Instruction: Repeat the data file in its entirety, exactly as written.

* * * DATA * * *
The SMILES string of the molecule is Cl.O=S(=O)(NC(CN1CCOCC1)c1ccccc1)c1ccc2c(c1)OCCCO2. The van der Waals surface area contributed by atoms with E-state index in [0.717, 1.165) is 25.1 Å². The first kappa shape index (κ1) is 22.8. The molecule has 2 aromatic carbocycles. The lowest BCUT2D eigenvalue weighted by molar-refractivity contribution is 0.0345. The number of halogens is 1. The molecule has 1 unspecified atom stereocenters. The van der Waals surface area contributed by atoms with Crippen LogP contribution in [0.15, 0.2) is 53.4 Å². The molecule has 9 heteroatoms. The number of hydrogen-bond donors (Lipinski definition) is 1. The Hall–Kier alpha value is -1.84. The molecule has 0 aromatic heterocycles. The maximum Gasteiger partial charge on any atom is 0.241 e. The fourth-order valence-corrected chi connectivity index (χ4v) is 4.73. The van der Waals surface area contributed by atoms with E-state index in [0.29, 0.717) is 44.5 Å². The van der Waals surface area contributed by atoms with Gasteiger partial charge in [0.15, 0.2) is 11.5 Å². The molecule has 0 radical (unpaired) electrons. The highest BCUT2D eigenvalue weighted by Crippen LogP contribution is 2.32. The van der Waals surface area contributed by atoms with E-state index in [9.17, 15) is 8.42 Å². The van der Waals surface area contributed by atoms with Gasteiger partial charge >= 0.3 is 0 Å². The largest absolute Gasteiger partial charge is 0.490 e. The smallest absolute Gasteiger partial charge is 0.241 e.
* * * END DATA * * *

The SMILES string of the molecule is Cl.O=S(=O)(NC(CN1CCOCC1)c1ccccc1)c1ccc2c(c1)OCCCO2. The van der Waals surface area contributed by atoms with E-state index in [0.717, 1.165) is 25.1 Å². The first kappa shape index (κ1) is 22.8. The molecule has 2 aromatic carbocycles. The lowest BCUT2D eigenvalue weighted by molar-refractivity contribution is 0.0345. The number of halogens is 1. The molecule has 1 unspecified atom stereocenters. The van der Waals surface area contributed by atoms with Crippen LogP contribution in [0.15, 0.2) is 53.4 Å². The molecule has 9 heteroatoms. The number of hydrogen-bond donors (Lipinski definition) is 1. The Hall–Kier alpha value is -1.84. The molecule has 0 aromatic heterocycles. The maximum Gasteiger partial charge on any atom is 0.241 e. The fourth-order valence-corrected chi connectivity index (χ4v) is 4.73. The van der Waals surface area contributed by atoms with E-state index in [0.29, 0.717) is 44.5 Å². The van der Waals surface area contributed by atoms with Gasteiger partial charge in [0.15, 0.2) is 11.5 Å². The molecule has 0 radical (unpaired) electrons. The highest BCUT2D eigenvalue weighted by Crippen LogP contribution is 2.32. The van der Waals surface area contributed by atoms with E-state index in [9.17, 15) is 8.42 Å². The van der Waals surface area contributed by atoms with Gasteiger partial charge >= 0.3 is 0 Å². The largest absolute Gasteiger partial charge is 0.490 e. The smallest absolute Gasteiger partial charge is 0.241 e.